Despite that, they turned their back on a guy that has led them to three Super Bowls; a guy who got the ball back two separate times with a solid chance to win after the “fans” headed for the parking lot.  All you had to do was wait for the obligatory “crowd” shots during that game to see that least half the “crowd” left in the middle of the 4th quarter.  People like this make us here at SBM want to force feed them their own methane gas.

The “I want to beat traffic” people are all useless pieces of shit who shouldn’t even be at sporting events in the first fucking place.  They should all be at home looking up what Cat Stevens changed his name to after he converted to Islam. These are the same assholes who wanted to get out of that parking lot because despite their “hardcore big city mentality” there is a hole in their soul that would widen substantially if somebody were to scratch their Prius. Worse yet, their Dave Matthews Band CD might skip and they might spill some Samuel Adams “Autumn Northeastern Liberal Prick” all over their cargo shorts.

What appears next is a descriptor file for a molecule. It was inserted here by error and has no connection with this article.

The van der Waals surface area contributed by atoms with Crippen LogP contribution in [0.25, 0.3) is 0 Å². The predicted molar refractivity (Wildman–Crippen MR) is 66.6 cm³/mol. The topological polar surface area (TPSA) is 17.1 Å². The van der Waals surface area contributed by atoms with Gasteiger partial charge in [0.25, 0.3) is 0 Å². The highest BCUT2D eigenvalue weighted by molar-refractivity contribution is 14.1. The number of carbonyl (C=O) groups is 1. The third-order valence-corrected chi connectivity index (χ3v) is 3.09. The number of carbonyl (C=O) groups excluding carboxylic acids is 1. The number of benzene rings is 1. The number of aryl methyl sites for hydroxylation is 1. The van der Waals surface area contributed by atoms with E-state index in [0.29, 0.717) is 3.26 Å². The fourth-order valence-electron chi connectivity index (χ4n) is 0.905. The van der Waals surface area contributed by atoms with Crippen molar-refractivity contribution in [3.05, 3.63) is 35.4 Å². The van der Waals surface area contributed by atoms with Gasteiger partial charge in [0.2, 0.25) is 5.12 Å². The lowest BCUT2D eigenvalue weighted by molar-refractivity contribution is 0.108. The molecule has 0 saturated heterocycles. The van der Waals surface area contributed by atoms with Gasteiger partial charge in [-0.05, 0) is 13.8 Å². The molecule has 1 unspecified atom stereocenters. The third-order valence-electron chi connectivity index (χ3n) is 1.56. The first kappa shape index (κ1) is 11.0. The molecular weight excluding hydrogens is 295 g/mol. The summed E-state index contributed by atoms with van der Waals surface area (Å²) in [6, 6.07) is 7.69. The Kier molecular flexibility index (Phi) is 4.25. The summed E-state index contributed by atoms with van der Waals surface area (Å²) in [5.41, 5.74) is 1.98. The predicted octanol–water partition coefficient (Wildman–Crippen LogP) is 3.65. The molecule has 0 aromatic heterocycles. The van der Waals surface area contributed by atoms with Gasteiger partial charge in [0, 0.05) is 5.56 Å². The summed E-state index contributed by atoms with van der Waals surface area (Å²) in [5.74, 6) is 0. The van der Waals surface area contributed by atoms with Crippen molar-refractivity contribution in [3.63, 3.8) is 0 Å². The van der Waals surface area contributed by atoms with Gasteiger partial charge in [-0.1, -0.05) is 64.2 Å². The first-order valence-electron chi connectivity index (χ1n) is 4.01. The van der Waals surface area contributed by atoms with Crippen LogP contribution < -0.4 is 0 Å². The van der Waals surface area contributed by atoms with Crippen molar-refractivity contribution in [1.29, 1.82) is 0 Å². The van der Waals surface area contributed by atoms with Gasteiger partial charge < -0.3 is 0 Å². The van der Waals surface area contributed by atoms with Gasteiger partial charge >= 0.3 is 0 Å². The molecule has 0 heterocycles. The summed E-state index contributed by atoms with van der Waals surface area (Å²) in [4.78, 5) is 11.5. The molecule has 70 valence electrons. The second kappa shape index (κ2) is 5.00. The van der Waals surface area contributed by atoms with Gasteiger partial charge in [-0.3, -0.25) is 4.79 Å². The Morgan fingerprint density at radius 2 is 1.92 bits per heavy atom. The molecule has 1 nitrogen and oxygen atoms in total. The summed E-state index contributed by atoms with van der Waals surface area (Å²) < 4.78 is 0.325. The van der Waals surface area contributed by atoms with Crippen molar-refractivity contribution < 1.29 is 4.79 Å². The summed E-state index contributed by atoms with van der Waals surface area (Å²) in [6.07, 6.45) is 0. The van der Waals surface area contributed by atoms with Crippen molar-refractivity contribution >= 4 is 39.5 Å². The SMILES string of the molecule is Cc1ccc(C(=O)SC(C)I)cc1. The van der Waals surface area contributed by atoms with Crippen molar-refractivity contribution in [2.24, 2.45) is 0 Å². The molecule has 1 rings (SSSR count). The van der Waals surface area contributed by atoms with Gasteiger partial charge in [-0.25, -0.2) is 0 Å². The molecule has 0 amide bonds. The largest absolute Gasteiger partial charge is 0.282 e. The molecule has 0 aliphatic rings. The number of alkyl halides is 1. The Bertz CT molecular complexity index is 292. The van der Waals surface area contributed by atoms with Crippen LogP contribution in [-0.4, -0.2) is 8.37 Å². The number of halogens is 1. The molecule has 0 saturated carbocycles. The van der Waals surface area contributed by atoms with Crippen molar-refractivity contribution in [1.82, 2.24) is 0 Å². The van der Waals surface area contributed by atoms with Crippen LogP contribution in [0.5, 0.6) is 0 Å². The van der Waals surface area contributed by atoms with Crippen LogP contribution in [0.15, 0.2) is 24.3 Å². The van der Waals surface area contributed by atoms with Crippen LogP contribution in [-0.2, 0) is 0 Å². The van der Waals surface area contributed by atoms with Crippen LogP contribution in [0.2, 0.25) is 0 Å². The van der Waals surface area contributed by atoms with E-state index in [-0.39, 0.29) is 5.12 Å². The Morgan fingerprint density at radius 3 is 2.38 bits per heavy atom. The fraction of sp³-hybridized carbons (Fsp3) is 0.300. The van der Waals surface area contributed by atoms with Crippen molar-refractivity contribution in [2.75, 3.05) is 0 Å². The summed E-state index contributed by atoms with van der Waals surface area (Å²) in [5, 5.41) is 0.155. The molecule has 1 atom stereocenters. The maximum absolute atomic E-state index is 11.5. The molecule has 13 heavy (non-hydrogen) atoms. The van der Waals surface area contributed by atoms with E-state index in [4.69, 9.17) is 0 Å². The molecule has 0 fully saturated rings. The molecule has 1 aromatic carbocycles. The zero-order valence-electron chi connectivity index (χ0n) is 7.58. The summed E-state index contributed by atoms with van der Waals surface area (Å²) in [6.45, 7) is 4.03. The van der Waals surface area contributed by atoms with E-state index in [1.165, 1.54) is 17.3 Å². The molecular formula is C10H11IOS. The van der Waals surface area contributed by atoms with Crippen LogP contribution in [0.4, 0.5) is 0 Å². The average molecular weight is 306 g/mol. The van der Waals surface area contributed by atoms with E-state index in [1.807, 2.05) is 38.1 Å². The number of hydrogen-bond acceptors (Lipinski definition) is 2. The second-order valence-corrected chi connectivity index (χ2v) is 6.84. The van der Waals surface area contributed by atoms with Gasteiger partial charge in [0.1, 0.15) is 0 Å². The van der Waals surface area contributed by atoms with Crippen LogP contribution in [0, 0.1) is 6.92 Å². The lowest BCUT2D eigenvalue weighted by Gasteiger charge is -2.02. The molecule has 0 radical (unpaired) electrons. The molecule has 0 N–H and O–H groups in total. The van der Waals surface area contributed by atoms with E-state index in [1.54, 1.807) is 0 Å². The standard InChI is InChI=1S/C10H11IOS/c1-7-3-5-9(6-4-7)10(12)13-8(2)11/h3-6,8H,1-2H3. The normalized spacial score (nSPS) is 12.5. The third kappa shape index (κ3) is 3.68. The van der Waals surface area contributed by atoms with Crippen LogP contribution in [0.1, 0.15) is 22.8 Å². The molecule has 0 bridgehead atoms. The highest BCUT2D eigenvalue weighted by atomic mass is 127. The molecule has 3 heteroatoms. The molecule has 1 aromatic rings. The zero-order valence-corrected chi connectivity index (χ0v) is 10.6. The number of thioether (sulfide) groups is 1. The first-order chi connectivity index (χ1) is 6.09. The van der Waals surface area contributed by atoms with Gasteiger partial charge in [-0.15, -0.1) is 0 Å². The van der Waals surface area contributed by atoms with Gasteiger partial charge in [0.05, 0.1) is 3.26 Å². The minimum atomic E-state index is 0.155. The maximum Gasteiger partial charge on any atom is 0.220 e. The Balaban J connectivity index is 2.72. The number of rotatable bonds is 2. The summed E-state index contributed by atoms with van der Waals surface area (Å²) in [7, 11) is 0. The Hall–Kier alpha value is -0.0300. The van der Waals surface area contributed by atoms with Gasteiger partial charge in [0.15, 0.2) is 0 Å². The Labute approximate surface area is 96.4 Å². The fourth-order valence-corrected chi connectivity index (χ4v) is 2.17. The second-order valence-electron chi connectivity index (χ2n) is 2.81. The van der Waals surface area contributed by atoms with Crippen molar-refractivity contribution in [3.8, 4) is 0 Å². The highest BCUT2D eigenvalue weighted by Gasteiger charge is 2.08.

These people are not real fans. These people couldn’t name position players, they’re there because their cousin (who follows the remaining members of Grateful Dead around the country) got tickets. They figured since the dank from Vermont wasn’t coming in until later that night, they might as well go a football game because it would increase the number of times they said “Hell yeah, dude” without getting punched in the throat.

6 Comments

Filed under Sports

What We Learned From Week Five of the 2013 NFL Season

by J-Dub and Meehan